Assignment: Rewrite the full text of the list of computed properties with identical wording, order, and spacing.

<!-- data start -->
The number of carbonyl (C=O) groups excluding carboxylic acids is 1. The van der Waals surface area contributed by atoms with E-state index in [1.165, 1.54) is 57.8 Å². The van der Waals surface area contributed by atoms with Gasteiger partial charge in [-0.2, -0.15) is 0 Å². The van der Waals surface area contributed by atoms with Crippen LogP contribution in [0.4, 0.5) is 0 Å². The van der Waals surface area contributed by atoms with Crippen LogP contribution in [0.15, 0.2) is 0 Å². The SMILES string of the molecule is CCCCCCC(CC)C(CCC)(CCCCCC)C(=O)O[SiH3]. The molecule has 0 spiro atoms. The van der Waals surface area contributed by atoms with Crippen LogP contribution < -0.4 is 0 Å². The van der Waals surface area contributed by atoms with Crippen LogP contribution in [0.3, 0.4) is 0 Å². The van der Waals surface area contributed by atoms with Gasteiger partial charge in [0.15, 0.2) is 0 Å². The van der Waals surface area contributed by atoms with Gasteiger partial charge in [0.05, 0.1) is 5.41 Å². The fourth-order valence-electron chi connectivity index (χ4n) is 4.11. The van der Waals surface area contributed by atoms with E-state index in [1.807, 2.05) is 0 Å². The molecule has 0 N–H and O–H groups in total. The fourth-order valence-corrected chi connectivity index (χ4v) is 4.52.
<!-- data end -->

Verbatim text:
The number of carbonyl (C=O) groups excluding carboxylic acids is 1. The van der Waals surface area contributed by atoms with E-state index in [1.165, 1.54) is 57.8 Å². The van der Waals surface area contributed by atoms with Gasteiger partial charge in [-0.2, -0.15) is 0 Å². The van der Waals surface area contributed by atoms with Crippen LogP contribution in [0.4, 0.5) is 0 Å². The van der Waals surface area contributed by atoms with Crippen LogP contribution in [0.15, 0.2) is 0 Å². The SMILES string of the molecule is CCCCCCC(CC)C(CCC)(CCCCCC)C(=O)O[SiH3]. The molecule has 0 spiro atoms. The van der Waals surface area contributed by atoms with Crippen LogP contribution < -0.4 is 0 Å². The van der Waals surface area contributed by atoms with Crippen LogP contribution in [0.3, 0.4) is 0 Å². The van der Waals surface area contributed by atoms with Gasteiger partial charge in [0.15, 0.2) is 0 Å². The van der Waals surface area contributed by atoms with Gasteiger partial charge in [0.05, 0.1) is 5.41 Å². The fourth-order valence-electron chi connectivity index (χ4n) is 4.11. The van der Waals surface area contributed by atoms with E-state index in [1.807, 2.05) is 0 Å². The molecule has 0 N–H and O–H groups in total. The fourth-order valence-corrected chi connectivity index (χ4v) is 4.52.